Gray’s Peak

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Featured in the Nobody Hikes in L.A. Guidebook!

Big Bear Lake from near the top of Gray’s Peak
Granite boulders on the trail to Gray's Peak
Granite boulders on the trail to Gray’s Peak

Text and photography copyright 2010 by David W. Lockeretz, all rights reserved.  Information and opinions provided are kept current to the best of the author’s ability.  All readers hike at their own risk, and should be aware of the possible dangers of hiking, walking and other outdoor activities.  The author does not take any responsibility for injuries sustained during hikes or walks on the routes described here.   Check the informational links provided for up to date trail condition information.

Gray’s Peak

  • Location: Near Big Bear Lake.  Take route 330 north to 38 east.  At Big Bear Dam, continue on 38 (slight left) along the north side of the lake.  The signed trail head parking lot is on the left, 0.6 miles before the town of Fawnskin.  A National Forest Service Adventure Pass ($5 for a day or $30 for the year) is required to park here. Click here to purchase.
  • Agency: San Bernardino National Forest, Mountain Top Ranger District
  • Distance: 7 miles (out and back)
  • Elevation gain: 1,200 feet
  • Suggested time: 3.5 hours
  • Difficulty Rating: PG-13 (altitude, distance)
  • Best season: April to October (closed November to March)
  • USGS topo map: “Fawnskin”
  • Recommended gear: sun block; sun hat
  • More information: Trip descriptions here and here; Everytrail report here
  • Rating: 8

Presiding over the western end of Big Bear Lake, Gray’s Peak–with a moderate grade and a lot of scenic variety–is one of the area’s most popular hiking destinations.  Expect to see mountain bikers as well as other hikers.  The best time to hike might depend on day to day conditions: at 7,920 feet, it’s high enough to retain snow into the spring and summer months following a wet winter, but it’s also not quite tall enough to truly escape the summer heat and with much of the trail exposed, on warm days, an early start is recommended.  Fall colors can be attractive, although the air can be quite nippy in October.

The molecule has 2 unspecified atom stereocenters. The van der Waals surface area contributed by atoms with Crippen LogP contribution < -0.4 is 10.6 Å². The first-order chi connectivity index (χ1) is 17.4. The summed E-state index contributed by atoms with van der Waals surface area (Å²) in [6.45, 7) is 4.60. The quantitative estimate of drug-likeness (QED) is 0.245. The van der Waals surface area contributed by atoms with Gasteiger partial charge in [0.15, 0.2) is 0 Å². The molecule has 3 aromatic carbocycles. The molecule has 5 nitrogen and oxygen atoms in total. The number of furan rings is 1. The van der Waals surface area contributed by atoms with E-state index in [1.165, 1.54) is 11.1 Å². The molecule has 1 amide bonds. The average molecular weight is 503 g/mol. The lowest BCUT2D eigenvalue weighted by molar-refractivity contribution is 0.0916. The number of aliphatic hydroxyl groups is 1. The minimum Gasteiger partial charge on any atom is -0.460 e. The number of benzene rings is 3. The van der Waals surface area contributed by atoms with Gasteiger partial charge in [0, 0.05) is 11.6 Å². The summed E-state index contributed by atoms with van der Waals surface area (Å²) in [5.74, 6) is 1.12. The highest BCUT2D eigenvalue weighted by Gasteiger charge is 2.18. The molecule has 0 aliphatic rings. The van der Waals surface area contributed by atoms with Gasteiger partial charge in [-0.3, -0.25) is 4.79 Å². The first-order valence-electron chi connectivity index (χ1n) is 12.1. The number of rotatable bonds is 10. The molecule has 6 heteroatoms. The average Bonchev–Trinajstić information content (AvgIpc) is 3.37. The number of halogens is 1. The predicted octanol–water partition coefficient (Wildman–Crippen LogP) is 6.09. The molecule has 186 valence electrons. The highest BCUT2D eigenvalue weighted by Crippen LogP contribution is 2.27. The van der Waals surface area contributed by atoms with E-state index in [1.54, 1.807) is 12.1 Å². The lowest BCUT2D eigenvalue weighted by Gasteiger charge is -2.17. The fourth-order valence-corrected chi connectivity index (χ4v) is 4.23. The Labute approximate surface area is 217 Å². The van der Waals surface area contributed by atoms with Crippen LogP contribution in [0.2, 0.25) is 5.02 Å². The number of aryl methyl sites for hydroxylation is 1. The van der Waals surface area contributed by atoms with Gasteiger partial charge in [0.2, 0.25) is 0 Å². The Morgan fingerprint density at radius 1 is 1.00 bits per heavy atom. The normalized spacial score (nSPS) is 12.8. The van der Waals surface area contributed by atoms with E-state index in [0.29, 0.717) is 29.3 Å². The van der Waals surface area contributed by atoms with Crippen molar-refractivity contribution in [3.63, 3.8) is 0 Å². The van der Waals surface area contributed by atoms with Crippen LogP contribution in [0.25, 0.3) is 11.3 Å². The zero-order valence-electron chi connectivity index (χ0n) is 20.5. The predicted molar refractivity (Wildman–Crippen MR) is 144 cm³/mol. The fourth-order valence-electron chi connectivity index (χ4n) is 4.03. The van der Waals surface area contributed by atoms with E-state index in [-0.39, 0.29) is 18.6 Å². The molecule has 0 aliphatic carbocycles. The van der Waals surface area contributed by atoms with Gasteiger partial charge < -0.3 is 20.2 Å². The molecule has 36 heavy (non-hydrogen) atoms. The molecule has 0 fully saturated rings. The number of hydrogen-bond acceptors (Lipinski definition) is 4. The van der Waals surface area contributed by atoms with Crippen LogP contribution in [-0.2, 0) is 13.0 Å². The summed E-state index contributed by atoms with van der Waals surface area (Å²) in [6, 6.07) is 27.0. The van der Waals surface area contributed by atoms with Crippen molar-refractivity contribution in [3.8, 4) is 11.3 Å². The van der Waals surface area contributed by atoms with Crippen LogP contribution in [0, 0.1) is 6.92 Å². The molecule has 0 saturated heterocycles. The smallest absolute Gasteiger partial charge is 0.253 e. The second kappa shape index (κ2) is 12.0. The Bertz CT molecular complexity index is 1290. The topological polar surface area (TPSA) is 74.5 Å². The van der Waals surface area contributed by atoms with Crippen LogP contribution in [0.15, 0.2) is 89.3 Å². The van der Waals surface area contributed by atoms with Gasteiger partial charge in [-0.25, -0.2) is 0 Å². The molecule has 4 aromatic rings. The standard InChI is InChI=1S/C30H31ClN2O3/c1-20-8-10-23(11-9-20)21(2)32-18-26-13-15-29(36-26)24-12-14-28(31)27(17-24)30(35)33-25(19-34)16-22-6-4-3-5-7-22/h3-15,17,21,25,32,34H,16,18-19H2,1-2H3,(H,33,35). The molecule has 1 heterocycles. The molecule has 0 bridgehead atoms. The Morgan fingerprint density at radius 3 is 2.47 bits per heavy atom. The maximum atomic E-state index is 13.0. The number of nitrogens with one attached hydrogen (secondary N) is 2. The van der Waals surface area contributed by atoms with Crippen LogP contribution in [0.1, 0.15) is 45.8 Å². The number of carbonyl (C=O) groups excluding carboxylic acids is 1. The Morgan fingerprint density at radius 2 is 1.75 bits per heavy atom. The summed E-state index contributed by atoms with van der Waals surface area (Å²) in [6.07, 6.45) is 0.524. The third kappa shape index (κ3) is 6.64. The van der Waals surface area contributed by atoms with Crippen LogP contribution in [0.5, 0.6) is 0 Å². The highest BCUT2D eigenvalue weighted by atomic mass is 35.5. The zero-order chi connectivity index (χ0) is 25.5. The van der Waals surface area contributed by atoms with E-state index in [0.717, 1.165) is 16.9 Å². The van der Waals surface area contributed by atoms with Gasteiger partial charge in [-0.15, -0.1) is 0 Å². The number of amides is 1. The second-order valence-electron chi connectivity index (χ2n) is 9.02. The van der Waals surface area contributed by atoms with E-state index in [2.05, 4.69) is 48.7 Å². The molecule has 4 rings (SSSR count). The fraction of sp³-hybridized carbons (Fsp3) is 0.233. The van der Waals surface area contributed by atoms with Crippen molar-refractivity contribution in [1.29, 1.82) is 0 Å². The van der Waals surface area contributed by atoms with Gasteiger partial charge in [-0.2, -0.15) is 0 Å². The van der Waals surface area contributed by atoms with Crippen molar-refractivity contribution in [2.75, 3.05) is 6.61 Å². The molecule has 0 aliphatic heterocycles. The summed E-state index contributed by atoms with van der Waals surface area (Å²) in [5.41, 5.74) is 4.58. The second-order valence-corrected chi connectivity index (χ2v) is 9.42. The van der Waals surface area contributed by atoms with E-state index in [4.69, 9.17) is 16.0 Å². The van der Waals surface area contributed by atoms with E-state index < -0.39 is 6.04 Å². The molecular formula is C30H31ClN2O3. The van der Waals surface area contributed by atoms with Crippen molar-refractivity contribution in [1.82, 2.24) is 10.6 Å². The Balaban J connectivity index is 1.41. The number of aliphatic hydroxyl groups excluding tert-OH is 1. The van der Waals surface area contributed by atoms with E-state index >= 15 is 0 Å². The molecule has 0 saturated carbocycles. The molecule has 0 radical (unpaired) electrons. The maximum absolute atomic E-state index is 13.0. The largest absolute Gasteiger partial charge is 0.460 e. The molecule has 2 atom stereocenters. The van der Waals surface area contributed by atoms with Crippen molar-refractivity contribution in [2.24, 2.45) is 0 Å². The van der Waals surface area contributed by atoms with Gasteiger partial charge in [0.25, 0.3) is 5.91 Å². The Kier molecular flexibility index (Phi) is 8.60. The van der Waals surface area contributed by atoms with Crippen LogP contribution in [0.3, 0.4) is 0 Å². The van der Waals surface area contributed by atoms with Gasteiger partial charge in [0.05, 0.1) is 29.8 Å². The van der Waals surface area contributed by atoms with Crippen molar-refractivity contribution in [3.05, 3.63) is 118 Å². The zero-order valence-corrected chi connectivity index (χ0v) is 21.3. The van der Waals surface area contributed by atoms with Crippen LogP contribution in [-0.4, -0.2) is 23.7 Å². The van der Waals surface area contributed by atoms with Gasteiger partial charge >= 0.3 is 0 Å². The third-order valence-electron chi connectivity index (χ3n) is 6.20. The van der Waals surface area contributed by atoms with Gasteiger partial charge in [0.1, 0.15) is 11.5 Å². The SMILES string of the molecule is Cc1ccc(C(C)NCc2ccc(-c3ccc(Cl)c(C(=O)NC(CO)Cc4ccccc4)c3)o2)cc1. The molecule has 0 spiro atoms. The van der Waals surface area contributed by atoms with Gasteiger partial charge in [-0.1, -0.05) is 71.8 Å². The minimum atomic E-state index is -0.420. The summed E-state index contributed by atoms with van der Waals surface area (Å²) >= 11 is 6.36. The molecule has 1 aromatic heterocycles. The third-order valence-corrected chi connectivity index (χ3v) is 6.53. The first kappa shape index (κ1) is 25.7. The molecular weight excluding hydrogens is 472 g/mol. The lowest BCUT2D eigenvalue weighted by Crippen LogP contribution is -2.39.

From the parking area, follow the trail up a series of switchbacks through the pines and oaks for an attractive, if not particularly memorable, 1.1 miles.  Stay right at a junction and then look for a single-track branching off to the left, signed for Gray’s Peak.  The ascent continues, passing by several interestingly shaped jumbles of boulders.

At 2.5 miles, you make a sharp left turn and head south.  From here, you get excellent views to the west which on clear days can include Mt. Baldy, Antelope Valley and even a bit of the Sierra Pelona range.  Head southeast, noting prominent Butler Peak to the west, and curl around the south side of the mountain.  At 3.4 miles, a short spur branches off to the left, leading to the summit.

Numerous pines block the view, meaning the summit vistas aren’t quite as panoramic as those of nearby Bertha Peak, but you can still get a glimpse of the lake, Sugarloaf and San Gorgonio through the trees.  Several boulders make for nice resting spots before descending.

In case you were wondering, Gray’s Peak was named for Alex Gray, a local businessman who founded nearby Gray’s Landing in 1918.


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